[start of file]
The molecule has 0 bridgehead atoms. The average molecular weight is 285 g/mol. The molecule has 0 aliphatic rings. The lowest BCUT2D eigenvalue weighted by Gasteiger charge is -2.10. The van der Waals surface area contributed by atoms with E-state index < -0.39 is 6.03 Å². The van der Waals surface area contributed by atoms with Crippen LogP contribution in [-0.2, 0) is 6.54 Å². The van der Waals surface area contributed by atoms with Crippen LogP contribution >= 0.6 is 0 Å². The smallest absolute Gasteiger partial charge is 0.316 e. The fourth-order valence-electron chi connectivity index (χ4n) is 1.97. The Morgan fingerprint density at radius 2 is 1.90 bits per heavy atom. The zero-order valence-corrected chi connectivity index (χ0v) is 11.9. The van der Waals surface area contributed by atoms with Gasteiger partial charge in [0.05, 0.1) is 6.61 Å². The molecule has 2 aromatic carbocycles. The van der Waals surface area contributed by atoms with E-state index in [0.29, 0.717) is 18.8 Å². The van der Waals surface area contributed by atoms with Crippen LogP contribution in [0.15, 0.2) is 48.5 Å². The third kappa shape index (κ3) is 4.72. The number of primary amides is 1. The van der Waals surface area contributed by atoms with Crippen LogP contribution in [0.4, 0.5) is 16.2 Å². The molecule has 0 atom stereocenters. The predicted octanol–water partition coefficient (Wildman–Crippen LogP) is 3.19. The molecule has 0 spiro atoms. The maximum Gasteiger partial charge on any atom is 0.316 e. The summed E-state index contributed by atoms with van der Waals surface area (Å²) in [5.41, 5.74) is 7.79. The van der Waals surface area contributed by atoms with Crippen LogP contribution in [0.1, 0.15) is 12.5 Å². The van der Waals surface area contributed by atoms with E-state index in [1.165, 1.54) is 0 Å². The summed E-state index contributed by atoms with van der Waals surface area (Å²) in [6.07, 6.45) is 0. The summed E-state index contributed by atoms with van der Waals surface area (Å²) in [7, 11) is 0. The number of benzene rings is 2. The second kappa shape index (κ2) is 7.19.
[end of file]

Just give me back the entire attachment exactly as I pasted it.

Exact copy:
The molecule has 0 bridgehead atoms. The average molecular weight is 285 g/mol. The molecule has 0 aliphatic rings. The lowest BCUT2D eigenvalue weighted by Gasteiger charge is -2.10. The van der Waals surface area contributed by atoms with E-state index < -0.39 is 6.03 Å². The van der Waals surface area contributed by atoms with Crippen LogP contribution in [-0.2, 0) is 6.54 Å². The van der Waals surface area contributed by atoms with Crippen LogP contribution >= 0.6 is 0 Å². The smallest absolute Gasteiger partial charge is 0.316 e. The fourth-order valence-electron chi connectivity index (χ4n) is 1.97. The Morgan fingerprint density at radius 2 is 1.90 bits per heavy atom. The zero-order valence-corrected chi connectivity index (χ0v) is 11.9. The van der Waals surface area contributed by atoms with Gasteiger partial charge in [0.05, 0.1) is 6.61 Å². The molecule has 2 aromatic carbocycles. The van der Waals surface area contributed by atoms with E-state index in [0.29, 0.717) is 18.8 Å². The van der Waals surface area contributed by atoms with Crippen LogP contribution in [0.15, 0.2) is 48.5 Å². The third kappa shape index (κ3) is 4.72. The number of primary amides is 1. The van der Waals surface area contributed by atoms with Crippen LogP contribution in [0.4, 0.5) is 16.2 Å². The molecule has 0 atom stereocenters. The predicted octanol–water partition coefficient (Wildman–Crippen LogP) is 3.19. The molecule has 0 spiro atoms. The maximum Gasteiger partial charge on any atom is 0.316 e. The summed E-state index contributed by atoms with van der Waals surface area (Å²) in [5.41, 5.74) is 7.79. The van der Waals surface area contributed by atoms with Crippen LogP contribution in [0.1, 0.15) is 12.5 Å². The van der Waals surface area contributed by atoms with E-state index in [1.165, 1.54) is 0 Å². The summed E-state index contributed by atoms with van der Waals surface area (Å²) in [6.07, 6.45) is 0. The summed E-state index contributed by atoms with van der Waals surface area (Å²) in [7, 11) is 0. The number of benzene rings is 2. The second kappa shape index (κ2) is 7.19.